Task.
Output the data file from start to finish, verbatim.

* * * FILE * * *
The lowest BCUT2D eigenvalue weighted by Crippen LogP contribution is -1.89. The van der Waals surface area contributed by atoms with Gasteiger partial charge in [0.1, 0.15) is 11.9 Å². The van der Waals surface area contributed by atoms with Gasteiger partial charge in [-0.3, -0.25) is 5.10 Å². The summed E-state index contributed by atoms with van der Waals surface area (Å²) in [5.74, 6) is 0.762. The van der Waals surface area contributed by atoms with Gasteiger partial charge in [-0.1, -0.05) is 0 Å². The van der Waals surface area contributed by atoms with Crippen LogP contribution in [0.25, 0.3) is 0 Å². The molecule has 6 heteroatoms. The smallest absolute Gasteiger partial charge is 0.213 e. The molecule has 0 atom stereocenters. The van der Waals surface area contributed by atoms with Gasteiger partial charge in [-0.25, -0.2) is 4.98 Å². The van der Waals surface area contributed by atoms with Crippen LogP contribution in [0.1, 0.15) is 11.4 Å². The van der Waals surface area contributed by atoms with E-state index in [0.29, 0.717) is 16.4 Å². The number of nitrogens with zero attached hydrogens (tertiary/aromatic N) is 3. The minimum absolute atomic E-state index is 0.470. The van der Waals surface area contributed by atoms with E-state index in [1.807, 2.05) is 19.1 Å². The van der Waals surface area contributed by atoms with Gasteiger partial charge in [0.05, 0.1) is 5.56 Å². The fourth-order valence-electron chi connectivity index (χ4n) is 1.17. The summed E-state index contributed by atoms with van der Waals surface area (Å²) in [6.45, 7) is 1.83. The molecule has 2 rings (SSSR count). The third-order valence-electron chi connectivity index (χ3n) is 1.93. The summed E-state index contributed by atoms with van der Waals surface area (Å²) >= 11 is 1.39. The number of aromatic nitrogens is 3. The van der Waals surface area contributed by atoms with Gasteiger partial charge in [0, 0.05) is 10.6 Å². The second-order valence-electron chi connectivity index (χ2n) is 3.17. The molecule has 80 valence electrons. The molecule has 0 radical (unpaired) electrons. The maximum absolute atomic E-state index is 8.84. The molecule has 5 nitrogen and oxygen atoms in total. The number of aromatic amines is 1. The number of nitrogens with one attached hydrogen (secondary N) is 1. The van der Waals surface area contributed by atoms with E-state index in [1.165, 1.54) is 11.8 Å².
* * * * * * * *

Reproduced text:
The lowest BCUT2D eigenvalue weighted by Crippen LogP contribution is -1.89. The van der Waals surface area contributed by atoms with Gasteiger partial charge in [0.1, 0.15) is 11.9 Å². The van der Waals surface area contributed by atoms with Gasteiger partial charge in [-0.3, -0.25) is 5.10 Å². The summed E-state index contributed by atoms with van der Waals surface area (Å²) in [5.74, 6) is 0.762. The van der Waals surface area contributed by atoms with Gasteiger partial charge in [-0.1, -0.05) is 0 Å². The van der Waals surface area contributed by atoms with Crippen LogP contribution in [0.25, 0.3) is 0 Å². The molecule has 6 heteroatoms. The smallest absolute Gasteiger partial charge is 0.213 e. The molecule has 0 atom stereocenters. The van der Waals surface area contributed by atoms with Gasteiger partial charge in [-0.25, -0.2) is 4.98 Å². The van der Waals surface area contributed by atoms with Crippen LogP contribution in [0.1, 0.15) is 11.4 Å². The van der Waals surface area contributed by atoms with E-state index in [0.29, 0.717) is 16.4 Å². The number of nitrogens with zero attached hydrogens (tertiary/aromatic N) is 3. The minimum absolute atomic E-state index is 0.470. The van der Waals surface area contributed by atoms with E-state index in [1.807, 2.05) is 19.1 Å². The van der Waals surface area contributed by atoms with Gasteiger partial charge in [0.05, 0.1) is 5.56 Å². The fourth-order valence-electron chi connectivity index (χ4n) is 1.17. The summed E-state index contributed by atoms with van der Waals surface area (Å²) in [6.45, 7) is 1.83. The molecule has 2 rings (SSSR count). The third-order valence-electron chi connectivity index (χ3n) is 1.93. The summed E-state index contributed by atoms with van der Waals surface area (Å²) >= 11 is 1.39. The number of aromatic nitrogens is 3. The van der Waals surface area contributed by atoms with Gasteiger partial charge in [0, 0.05) is 10.6 Å². The second-order valence-electron chi connectivity index (χ2n) is 3.17. The molecule has 80 valence electrons. The molecule has 0 radical (unpaired) electrons. The maximum absolute atomic E-state index is 8.84. The molecule has 5 nitrogen and oxygen atoms in total. The number of aromatic amines is 1. The number of nitrogens with one attached hydrogen (secondary N) is 1. The van der Waals surface area contributed by atoms with E-state index in [1.165, 1.54) is 11.8 Å².